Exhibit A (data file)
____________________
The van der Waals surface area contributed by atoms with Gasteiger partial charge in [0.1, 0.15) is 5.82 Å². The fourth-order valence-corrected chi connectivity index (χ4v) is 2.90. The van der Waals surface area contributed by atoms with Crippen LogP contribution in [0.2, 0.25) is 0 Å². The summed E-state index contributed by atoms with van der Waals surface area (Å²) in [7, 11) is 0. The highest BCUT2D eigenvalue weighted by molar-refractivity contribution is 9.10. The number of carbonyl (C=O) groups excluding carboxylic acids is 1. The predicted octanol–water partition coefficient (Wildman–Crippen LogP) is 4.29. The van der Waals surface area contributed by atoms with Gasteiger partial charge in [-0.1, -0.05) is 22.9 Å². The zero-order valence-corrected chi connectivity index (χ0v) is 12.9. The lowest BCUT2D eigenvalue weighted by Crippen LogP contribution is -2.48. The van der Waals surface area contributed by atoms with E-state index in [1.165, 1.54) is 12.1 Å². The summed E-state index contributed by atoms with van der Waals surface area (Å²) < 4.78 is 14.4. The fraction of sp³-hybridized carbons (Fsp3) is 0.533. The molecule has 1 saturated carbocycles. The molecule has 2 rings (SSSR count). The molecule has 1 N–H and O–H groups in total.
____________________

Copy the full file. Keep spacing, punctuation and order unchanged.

The van der Waals surface area contributed by atoms with Gasteiger partial charge in [0.1, 0.15) is 5.82 Å². The fourth-order valence-corrected chi connectivity index (χ4v) is 2.90. The van der Waals surface area contributed by atoms with Crippen LogP contribution in [0.2, 0.25) is 0 Å². The summed E-state index contributed by atoms with van der Waals surface area (Å²) in [7, 11) is 0. The highest BCUT2D eigenvalue weighted by molar-refractivity contribution is 9.10. The number of carbonyl (C=O) groups excluding carboxylic acids is 1. The predicted octanol–water partition coefficient (Wildman–Crippen LogP) is 4.29. The van der Waals surface area contributed by atoms with Gasteiger partial charge in [-0.1, -0.05) is 22.9 Å². The zero-order valence-corrected chi connectivity index (χ0v) is 12.9. The lowest BCUT2D eigenvalue weighted by Crippen LogP contribution is -2.48. The van der Waals surface area contributed by atoms with E-state index in [1.165, 1.54) is 12.1 Å². The summed E-state index contributed by atoms with van der Waals surface area (Å²) < 4.78 is 14.4. The fraction of sp³-hybridized carbons (Fsp3) is 0.533. The molecule has 1 saturated carbocycles. The molecule has 2 rings (SSSR count). The molecule has 1 N–H and O–H groups in total.